January 21, 2016

Atmospheric River Update

It has been very wet over the region during the past day.   Here is the 24 hr precipitation ending at 10 AM.  The southern side of the Olympics  and the coastal mountiains have gotten 3-4 inches, with1.5-2 inches over portions of the north Cascades.   And what a rainshadow!  Only .04 inches over northern Whidbey Island.  Puget Sound country has been drenched by 1-2 inches.

The aircraft soundings over Sea Tac Airport shows that profound warming and strong southerly/southwesterly winds moving in aloft (time increases to the left, height is in pressure, 850 is about 5000 ft)

Right now strong easterly flow is maintaining cool air in the passes, where it is still snowing (hard).   This is wet dense snow.  The latest model runs suggest that the warm air air wins out and the precipitation will turn to rain in the passes during the afternoon.  With heavy snow on the mountains, with a good chance of rain on top of it, the avalanche threat is serious.  The passes are  now closed and the NW Avalanche Center is showing high avalanche danger in the mountains.


  1. 24-hour rain at my house on south Vashon is 1.28 inches. 31.04 inches since October 1, 2015. 4.40 inches so far in January. For now, the AR has lifted a little northwest of my house.

    A quick review of the 1997/98 super El Nino shows northern California receiving persistent heavy rain. Tornados across Florida, record rains in the southeast and a severe ice storm in the northeast. Southern California was doubting El Nino would deliver the promised rain. Rains did come to S. Cal in Feb and March. In the PNW, Precip was a little below normal and temps a little above normal. Temps were much above normal across the northern plains.

    This El Nino is similar but with twists bringing more rain to the PNW. Again, lots of rain in northern Cal but not as extreme as 97/98. Tornados and flooding from Texas to Illinois and a forecast blizzard in the Washington D.C area. My home stomping fields in Minnesota enjoyed a record warm December. The snow cover didn't stick until about Christmas. But Arctic air came in January with consecutive sub-zero days, lows around -18F and wind chills down to -40F. Good for ice skating and fishing. It has been cold in Minnesota but 10 to 15 degrees F above record low levels.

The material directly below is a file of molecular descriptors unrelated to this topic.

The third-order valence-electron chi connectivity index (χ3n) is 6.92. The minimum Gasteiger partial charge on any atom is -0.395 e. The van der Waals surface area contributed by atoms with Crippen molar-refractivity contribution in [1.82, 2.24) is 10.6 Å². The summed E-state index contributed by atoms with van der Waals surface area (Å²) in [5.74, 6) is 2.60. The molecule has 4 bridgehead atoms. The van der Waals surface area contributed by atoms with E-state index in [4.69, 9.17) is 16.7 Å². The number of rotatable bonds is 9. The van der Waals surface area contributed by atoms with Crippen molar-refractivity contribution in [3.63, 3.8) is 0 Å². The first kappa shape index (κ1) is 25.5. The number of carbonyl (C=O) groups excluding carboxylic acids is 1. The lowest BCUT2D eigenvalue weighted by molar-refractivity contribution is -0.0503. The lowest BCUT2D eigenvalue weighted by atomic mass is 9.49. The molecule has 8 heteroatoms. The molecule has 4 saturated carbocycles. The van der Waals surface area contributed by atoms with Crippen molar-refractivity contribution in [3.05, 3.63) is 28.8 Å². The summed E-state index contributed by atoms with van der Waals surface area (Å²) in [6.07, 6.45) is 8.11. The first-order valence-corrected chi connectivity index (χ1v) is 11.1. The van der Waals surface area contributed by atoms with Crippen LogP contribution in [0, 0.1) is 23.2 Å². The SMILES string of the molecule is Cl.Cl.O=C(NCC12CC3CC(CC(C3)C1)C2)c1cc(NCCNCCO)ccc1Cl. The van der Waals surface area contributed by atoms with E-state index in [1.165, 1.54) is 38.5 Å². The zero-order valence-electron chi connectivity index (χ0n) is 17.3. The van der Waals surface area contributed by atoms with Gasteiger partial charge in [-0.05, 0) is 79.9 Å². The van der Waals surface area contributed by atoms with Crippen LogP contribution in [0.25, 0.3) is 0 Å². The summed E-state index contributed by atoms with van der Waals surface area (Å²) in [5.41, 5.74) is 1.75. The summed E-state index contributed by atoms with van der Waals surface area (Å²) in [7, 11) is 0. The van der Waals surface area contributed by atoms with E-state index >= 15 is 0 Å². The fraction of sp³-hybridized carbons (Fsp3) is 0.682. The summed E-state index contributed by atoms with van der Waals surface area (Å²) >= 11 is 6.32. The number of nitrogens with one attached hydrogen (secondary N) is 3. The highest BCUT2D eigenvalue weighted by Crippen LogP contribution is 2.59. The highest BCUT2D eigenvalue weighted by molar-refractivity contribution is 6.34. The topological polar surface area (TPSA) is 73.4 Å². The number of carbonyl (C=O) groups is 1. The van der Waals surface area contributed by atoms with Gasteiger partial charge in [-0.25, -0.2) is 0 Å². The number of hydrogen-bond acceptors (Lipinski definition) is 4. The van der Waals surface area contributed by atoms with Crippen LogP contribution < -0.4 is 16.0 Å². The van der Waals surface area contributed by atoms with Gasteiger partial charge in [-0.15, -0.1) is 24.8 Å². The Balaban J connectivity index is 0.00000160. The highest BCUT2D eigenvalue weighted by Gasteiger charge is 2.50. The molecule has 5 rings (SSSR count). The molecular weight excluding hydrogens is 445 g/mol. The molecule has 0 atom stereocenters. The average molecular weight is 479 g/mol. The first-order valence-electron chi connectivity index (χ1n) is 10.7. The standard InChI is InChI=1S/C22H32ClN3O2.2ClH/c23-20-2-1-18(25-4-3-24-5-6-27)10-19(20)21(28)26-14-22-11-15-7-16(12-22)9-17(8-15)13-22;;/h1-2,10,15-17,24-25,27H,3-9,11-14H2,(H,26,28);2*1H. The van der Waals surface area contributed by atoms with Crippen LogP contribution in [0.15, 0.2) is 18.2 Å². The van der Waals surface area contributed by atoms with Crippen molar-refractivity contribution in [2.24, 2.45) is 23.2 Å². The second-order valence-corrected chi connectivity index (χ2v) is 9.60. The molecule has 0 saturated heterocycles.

I looked at past snowfall/depth at Donner Summit, central Sierras. I was a little surprised to see that the snow depth during the 97/98 El Nino year was about average. The winter of 2011 brought near record snow depth to the central Sierra mountains followed by the record drought. The super El Nino of 1983 did bring much above normal mountain snows to central California but not a record amount.

    According to NOAA, the global temperature anomaly for December 2015 was a record +1.11C (2.0F). Still within the safe zone of < 1.5C. This compares to the December 1997 global temp anomaly of 0.62C. Our planet (for December) has warmed about 0.5C in 18 years. If the trend continues then around 2023 (next super El Nino) a monthly global temp anomaly will exceed the 1.5C Safe Zone. Interesting times ahead.

    I'm still bucking up downed trees from the wind/rain storms of last Nov. and Dec.

  2. Amazing differences between South Whidbey and North Whidbey Island. Here in Langley, WA our weather station has reported 1.5 inches today.

  3. As of 10:30 pm tonight, I've had 2.61" in the past 24 hours here on Bainbridge Island (Winslow area). Looks like the storm total will exceed 3" here.

  4. I'm in Skyline neighborhood on Fidalgo island. My experience had been Cliff's rainshadow. I was walking my dogs to dry skies yesterday and experienced a tinsy bit of rain yesterday.

  5. 1.97" here in Bothell.

  6. Here on Bell Hill in Sequim we've only had 0.52 inches in the last three days. It was actually sunny for quite a while this morning. Felt nice to bask in the sun while walking the dogs, watching distant rainbows to the west. This has been a truly excellent January so far, at least here.

    These storms moving SW to NE are usually heavily shadowed, resulting in sprinkles for most part.

    But at least the surface soil is moist again, and the Dungeness River and the area's irrigation ditches are very full. The river being this wide is helping recharge the near-surface aquifer, thanks to the far heavier rain up in the Olympics.


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